By Nate Andrews, John Marlott, and Dave Maiorana

On Monday, March 23, 2020, the Federal Circuit denied rehearing and rehearing en banc in the Arthrex appeal that found PTAB ALJs to be unconstitutional appointments.   Arthrex, Inc. v. Smith & Nephew, Inc., No. 18-2140, Order Denying Rehearing and Rehearing En Banc, Dkt. 115.  The denial is accompanied by two opinions concurring in the denial and three opinions dissenting from the denial.  Four judges did not join any of the opinions.  The four judges dissenting—who we have heard from before—and the four judges concurring disagree fundamentally on whether APJs were principal officers and whether severing removal protections was a proper fix.

The Practical Impact

This rehearing denial leaves the Arthrex decision in place.

Judge Moore, who authored Arthrex, defended the opinion in a concurrence joined by Judges O’Malley, Reyna, and Chen.  That concurrence explains the practical impact of Arthrex as it stands.  Although Judge Moore’s concurrence does not carry precedential weight, it does restate in a clear way the limits that the court set in Arthrex: “[N]o more than 81 appeals including Arthrex itself can be vacated and remanded.”  Concurrence at 5 (Moore, J., concurring).  This is so, Judge Moore explained, because the court limited the window of Arthrex remands in two ways.  First, after Arthrex on October 31, 2019, “inter partes review decisions going forward were no longer rendered by unconstitutional panels.”  Id.  Second, vacatur and remand are only available for decisions issued before Arthrex where the Appointments Clause challenge was “properly preserved” by a patent owner in or before the opening brief.  IdArthrex applies only to the limited number of potential cases falling in this window—81 cases.  “The window for appeals from Board decisions issued prior to [the Arthrex fix] has closed.”  Id.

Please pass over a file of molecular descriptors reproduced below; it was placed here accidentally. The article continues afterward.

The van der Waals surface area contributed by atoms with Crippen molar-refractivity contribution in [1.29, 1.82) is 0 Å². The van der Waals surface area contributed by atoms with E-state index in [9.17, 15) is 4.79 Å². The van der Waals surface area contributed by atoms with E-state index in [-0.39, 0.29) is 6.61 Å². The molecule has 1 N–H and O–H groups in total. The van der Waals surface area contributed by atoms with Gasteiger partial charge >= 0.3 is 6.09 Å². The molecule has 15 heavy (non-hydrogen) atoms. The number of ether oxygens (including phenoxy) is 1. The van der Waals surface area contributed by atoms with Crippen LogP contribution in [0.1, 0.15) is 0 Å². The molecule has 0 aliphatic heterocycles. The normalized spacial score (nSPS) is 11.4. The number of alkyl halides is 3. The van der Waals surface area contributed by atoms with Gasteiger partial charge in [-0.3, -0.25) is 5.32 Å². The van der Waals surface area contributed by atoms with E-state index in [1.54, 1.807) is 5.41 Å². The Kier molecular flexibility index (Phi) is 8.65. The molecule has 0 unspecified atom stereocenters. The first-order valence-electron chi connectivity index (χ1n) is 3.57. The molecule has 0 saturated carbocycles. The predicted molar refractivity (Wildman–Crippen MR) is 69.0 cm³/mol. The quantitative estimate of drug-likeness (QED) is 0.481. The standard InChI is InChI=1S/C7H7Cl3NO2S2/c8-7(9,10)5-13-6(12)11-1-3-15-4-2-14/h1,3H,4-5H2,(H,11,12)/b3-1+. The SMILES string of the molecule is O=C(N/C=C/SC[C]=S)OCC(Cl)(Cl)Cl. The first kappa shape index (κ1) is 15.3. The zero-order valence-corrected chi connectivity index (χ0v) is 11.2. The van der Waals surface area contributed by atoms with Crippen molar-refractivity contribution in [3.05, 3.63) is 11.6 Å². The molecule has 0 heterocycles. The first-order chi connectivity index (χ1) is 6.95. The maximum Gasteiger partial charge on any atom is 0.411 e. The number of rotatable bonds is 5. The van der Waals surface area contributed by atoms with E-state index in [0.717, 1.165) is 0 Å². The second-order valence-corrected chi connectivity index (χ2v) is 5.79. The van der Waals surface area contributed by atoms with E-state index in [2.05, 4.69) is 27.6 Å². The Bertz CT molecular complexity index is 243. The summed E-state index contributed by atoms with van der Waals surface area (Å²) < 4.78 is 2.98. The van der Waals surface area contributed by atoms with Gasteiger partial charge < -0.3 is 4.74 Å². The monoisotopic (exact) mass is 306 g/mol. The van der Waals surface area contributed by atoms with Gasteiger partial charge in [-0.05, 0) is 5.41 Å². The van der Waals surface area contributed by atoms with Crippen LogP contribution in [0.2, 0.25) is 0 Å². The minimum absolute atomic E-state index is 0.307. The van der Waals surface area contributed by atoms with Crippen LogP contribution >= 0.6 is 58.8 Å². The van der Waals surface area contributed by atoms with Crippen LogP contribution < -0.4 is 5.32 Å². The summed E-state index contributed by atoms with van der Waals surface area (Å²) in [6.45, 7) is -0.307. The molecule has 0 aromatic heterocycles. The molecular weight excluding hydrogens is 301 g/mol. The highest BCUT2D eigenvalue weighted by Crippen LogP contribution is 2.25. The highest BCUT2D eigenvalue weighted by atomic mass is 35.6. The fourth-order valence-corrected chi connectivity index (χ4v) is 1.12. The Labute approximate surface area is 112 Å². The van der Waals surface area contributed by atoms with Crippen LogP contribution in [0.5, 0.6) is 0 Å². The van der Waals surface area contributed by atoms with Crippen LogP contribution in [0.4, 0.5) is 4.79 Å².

Thus, for certain patent owners and petitioners with appeals pending before the PTAB or Federal Circuit, the most practical and substantial impact of Arthrex is vacatur and remand of inter partes review decisions that predated Arthrex.  Beyond that, the true impact is on APJs who now have less protection from termination by the Director of the USPTO.

Ultimately, denying rehearing leaves the Arthrex decision in place unless the Supreme Court takes up the case.  The mandate will issue on March 30, 2020.  A petition to the Supreme Court for a writ of certiorari must be filed by August 20, 2020 under the Court’s extended COVID-19 deadlines.  Until and unless the Supreme Court takes up Arthrex, APJ termination provisions remain as the Arthrex panel left them and at least 81 appeals might be eligible for remand.

The Jones Day PTAB Litigation Blog will continue with further insight and analysis in the coming days.

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John Marlott brings 25 years of intellectual property law experience to his role as lead counsel in IP disputes for Jones Day clients. He focuses on high-stakes district court patent litigation, post-grant patent proceedings before the USPTO Patent Trial & Appeal Board (PTAB), and appeals to the U.S. Court of Appeals for the Federal Circuit.